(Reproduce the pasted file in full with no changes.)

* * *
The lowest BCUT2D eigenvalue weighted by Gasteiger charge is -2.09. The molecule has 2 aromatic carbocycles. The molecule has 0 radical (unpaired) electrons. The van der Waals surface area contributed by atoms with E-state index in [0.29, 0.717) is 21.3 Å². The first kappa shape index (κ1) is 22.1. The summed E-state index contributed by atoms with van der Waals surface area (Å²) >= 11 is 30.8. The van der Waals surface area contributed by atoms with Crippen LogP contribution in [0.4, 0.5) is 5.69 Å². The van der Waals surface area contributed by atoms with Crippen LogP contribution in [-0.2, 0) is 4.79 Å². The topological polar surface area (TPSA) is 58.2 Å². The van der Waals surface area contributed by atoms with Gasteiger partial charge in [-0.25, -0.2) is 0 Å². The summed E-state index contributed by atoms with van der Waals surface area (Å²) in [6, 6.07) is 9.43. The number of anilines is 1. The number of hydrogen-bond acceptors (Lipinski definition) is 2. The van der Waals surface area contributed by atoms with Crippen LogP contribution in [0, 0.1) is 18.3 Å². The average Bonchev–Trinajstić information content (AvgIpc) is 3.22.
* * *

The lowest BCUT2D eigenvalue weighted by Gasteiger charge is -2.09. The molecule has 2 aromatic carbocycles. The molecule has 0 radical (unpaired) electrons. The van der Waals surface area contributed by atoms with E-state index in [0.29, 0.717) is 21.3 Å². The first kappa shape index (κ1) is 22.1. The summed E-state index contributed by atoms with van der Waals surface area (Å²) >= 11 is 30.8. The van der Waals surface area contributed by atoms with Crippen LogP contribution in [0.4, 0.5) is 5.69 Å². The van der Waals surface area contributed by atoms with Crippen LogP contribution in [-0.2, 0) is 4.79 Å². The topological polar surface area (TPSA) is 58.2 Å². The van der Waals surface area contributed by atoms with Gasteiger partial charge in [-0.25, -0.2) is 0 Å². The summed E-state index contributed by atoms with van der Waals surface area (Å²) in [6, 6.07) is 9.43. The number of anilines is 1. The number of hydrogen-bond acceptors (Lipinski definition) is 2. The van der Waals surface area contributed by atoms with Crippen LogP contribution in [0, 0.1) is 18.3 Å². The average Bonchev–Trinajstić information content (AvgIpc) is 3.22.